Harvard, MA is a town west of Boston. If you look at the topo map of Harvard, where Poor Farm Rd crosses Rt 2 you'll see lots of suggestive looking places where hills meet water. I climbed one hill from the north and was thinking how my "eastern" strategy is to look for where hills meet water but that that here in Harvard it might make more sense to follow a "western" strategy involving climbing the hill and checking the southwestern side of the hilltop. Coming in from the north, I turned right at the top of the hill and pushed towards the west through a veil of white pine saplings, and came to an area with larger boulders on the surface and saw a first rock pile:
After that I saw about twenty other piles. Most were on the ground under the larger pine trees but the site also had simple piles on support rocks like the first one.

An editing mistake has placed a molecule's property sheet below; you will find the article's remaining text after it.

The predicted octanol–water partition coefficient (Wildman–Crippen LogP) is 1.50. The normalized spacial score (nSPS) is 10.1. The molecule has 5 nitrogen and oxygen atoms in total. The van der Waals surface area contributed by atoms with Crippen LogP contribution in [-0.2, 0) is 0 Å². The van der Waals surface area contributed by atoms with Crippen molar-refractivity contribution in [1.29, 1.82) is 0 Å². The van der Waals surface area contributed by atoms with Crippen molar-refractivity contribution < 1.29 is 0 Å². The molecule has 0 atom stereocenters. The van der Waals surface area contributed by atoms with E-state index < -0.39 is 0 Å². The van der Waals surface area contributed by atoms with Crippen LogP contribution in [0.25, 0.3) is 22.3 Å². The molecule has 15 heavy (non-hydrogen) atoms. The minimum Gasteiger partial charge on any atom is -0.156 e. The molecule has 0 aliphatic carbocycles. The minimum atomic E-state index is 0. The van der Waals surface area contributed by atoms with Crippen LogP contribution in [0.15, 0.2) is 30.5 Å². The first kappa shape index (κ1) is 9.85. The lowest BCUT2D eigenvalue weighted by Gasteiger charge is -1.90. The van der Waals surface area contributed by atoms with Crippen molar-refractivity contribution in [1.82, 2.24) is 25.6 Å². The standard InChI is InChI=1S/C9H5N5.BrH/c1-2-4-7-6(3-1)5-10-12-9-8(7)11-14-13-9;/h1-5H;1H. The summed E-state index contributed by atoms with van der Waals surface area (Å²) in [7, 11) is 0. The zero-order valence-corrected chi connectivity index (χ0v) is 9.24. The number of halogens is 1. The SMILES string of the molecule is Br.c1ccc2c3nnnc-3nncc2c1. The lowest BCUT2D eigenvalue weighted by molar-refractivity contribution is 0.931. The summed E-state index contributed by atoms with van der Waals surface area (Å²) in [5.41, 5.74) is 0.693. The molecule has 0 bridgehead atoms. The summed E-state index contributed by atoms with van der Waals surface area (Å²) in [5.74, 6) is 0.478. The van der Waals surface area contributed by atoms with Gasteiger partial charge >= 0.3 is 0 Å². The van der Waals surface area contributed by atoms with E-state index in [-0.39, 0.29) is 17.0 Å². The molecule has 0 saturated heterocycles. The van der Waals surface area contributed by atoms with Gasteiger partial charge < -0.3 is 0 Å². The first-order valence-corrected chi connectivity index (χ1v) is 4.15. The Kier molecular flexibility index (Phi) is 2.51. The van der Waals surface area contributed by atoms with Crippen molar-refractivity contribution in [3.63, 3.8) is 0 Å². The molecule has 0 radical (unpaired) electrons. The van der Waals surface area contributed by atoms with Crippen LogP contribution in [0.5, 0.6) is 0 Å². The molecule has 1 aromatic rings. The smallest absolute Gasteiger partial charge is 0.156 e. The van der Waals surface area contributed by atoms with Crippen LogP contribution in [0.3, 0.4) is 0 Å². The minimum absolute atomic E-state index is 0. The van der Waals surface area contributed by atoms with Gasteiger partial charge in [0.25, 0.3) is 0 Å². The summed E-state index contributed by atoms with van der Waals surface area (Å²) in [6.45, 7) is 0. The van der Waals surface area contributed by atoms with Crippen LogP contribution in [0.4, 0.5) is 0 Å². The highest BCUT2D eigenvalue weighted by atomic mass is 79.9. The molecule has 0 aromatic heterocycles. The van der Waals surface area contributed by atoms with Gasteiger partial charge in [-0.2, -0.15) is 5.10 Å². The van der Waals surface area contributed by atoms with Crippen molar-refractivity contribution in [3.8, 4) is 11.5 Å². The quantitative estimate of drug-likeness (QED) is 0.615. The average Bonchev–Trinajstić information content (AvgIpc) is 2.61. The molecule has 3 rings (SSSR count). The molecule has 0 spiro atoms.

The more common type of piles were trangular ground piles that looked thoroughly broken down retaining only a faint sense of the shape. There was a suggestion of a white rock (made of feldspar in this case, not quartz) at the center of more than one. One pile almost looked like it had a bit of vertical facing. This makes for four of the occasional characteristics of marker piles:
- teardrop shaped
- 'blazed' with white rock
- vertical facing?
- on a slope
After taking some pictures, I circled south, counter-clockwise around the summit and saw a few more piles
and a line of rock-on-rock inviting me to explore further down in on the eastern side.
In the end, I did go down that way and found another cluster of rock piles where the hill ended at a brook. So both the "eastern" and "western" strategies would have worked.
This is all at the heart of the Shaker area of Harvard. I drove around a bit more over the weekend and there are rock piles visible from the car at about five places along Shaker Road. Mavor and Dix speculated that there was a connection between Shakers and Indian ceremonialism. This is supported by a high concentration of rock piles in the area.